Before the 2018 World Cup in Russia, worries over racism, hooliganism and homophobia dominated news headlines, threatening to overshadow the event itself. In the end, the only disturbance to the well-ordered event was a pitchinvasion protest to highlight political oppression in Russia, organised by the activist art group Pussy Riot. As Masha Gessen wrote in the New Yorker, it was the only ‘meaningful statement about Russian politics [made] during the world cup’.
While Russia 2018 has passed, the need for activism is far from over. Outside the public eye, thousands of migrant workers are building state-of-the-art stadiums for the 2022 World Cup in Qatar, often in abhorrent conditions. Theirs is an everyday reality shared by millions of low-wage migrant workers worldwide.
A documentary, The Workers Cup, from director Adam Sobel, closely follows a group of migrant workers from Ghana, India, Kenya and Nepal as they make sense of their new lives in one of Qatar’s many labour camps. The 12-hour, seven-day working weeks of Kenneth, Padam, Umesh, Samuel, Calton and Paul are juxtaposed with their fervent participation in a company-sponsored ‘workers’ cup’. As we follow these protagonists from work to football practice and back to work again, the film reminds viewers that beyond moments for highly visible direct action – like the Pussy Riot protest – it is critical to keep the pressure up outside the spotlight if we are dismantle the deeply ingrained systems that make labour and migrant exploitation possible. Migrant labour camps Qatar’s World Cup bid – like Russia’s – has been marred by controversy from the outset. Organisers have faced allegations of sabotaging other potential host countries’ bids, while damning reports by Human Rights Watch and Amnesty International have documented life-threatening conditions for workers in labour camps. The International Labor Organisation (ILO) pursued complaints in 2014, only to drop their investigation recently when Qatar announced that it would institute a minimum wage and phase out the controversial ‘kafala’ system. This system, which affects 32 million people across the Middle East, ties migrant workers’ visas to their employers, creating dynamics ripe for exploitation. Despite Qatar’s response to the ILO, and its recent announcement that exploited World Cup workers will receive compensation for their ‘hardships’, it is unclear how much has actually changed.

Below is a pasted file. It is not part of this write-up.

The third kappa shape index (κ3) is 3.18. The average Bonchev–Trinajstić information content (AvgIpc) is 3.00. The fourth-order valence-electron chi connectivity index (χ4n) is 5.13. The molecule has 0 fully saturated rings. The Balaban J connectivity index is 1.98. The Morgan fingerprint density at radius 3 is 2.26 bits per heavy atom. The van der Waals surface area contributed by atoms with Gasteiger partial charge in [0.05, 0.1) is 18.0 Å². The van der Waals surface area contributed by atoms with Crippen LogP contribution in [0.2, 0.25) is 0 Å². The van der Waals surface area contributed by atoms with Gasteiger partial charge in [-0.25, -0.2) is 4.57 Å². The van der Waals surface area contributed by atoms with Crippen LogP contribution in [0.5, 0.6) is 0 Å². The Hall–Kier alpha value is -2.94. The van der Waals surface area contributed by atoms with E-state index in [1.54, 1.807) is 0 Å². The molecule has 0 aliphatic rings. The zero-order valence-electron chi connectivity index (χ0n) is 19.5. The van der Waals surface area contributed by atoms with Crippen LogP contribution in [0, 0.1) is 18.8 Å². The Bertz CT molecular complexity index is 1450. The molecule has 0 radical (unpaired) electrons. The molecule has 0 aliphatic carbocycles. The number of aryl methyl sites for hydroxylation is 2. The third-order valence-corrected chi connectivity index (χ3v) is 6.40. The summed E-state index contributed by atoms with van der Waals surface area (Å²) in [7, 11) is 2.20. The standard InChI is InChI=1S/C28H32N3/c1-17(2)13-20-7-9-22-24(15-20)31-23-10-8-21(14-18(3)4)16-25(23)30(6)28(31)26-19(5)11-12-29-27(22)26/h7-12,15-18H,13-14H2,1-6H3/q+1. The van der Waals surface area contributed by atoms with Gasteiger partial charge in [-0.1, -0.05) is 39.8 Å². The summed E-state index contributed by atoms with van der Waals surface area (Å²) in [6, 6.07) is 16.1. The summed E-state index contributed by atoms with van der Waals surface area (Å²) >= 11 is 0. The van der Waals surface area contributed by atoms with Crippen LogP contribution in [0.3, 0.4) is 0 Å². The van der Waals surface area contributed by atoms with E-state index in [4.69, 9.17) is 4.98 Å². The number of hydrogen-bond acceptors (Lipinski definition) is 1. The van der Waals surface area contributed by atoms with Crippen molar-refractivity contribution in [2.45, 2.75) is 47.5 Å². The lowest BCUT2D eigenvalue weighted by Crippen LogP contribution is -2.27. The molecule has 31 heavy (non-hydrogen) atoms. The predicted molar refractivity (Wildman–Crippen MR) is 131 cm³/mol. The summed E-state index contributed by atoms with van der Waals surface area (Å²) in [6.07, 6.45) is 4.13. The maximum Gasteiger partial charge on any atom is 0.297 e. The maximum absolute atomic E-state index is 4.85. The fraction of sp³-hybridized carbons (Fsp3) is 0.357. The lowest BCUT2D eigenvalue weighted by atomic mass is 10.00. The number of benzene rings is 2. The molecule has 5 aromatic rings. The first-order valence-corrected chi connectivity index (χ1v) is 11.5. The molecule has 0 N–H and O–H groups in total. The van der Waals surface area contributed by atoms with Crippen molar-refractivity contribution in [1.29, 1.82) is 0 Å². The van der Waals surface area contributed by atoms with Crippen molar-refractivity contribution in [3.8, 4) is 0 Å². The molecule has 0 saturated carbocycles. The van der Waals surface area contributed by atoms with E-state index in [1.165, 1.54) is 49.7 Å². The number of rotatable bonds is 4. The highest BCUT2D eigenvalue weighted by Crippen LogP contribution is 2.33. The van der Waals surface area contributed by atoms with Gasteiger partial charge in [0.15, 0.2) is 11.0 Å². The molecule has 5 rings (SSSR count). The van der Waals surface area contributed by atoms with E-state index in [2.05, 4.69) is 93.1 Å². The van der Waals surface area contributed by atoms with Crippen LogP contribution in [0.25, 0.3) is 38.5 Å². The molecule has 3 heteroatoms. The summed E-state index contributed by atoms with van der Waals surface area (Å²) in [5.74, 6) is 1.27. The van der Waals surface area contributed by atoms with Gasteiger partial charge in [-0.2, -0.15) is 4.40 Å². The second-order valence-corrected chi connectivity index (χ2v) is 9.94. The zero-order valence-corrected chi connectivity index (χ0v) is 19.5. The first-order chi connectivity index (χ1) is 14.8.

The Workers Cup interrogates these issues through the eyes of workers themselves. Some have experienced a decade of working on migrant visas, while for others it’s the first time. Many are also talented football players. Kenneth, the 21-year-old team captain, explains how he was deceived by a recruiting agent in Ghana who promised participation in a professional football team in Qatar. He paid a £1,200 recruiting fee to get the job – a common, and often illegal, practice among placement agencies. 28 year old Padam has been trying for years to bring his wife from Nepal but does not qualify under immigration laws. Many of the workers, tied to their employers under kafala, cannot leave or change jobs; their movements are restricted, and abusive employers are excused. Umesh, a 36 year old from India, visits a friend in a different camp whose leg was severely mutilated by a roommate. He said that for his roommate, being deemed ‘mentally ill’ was the only way to get out.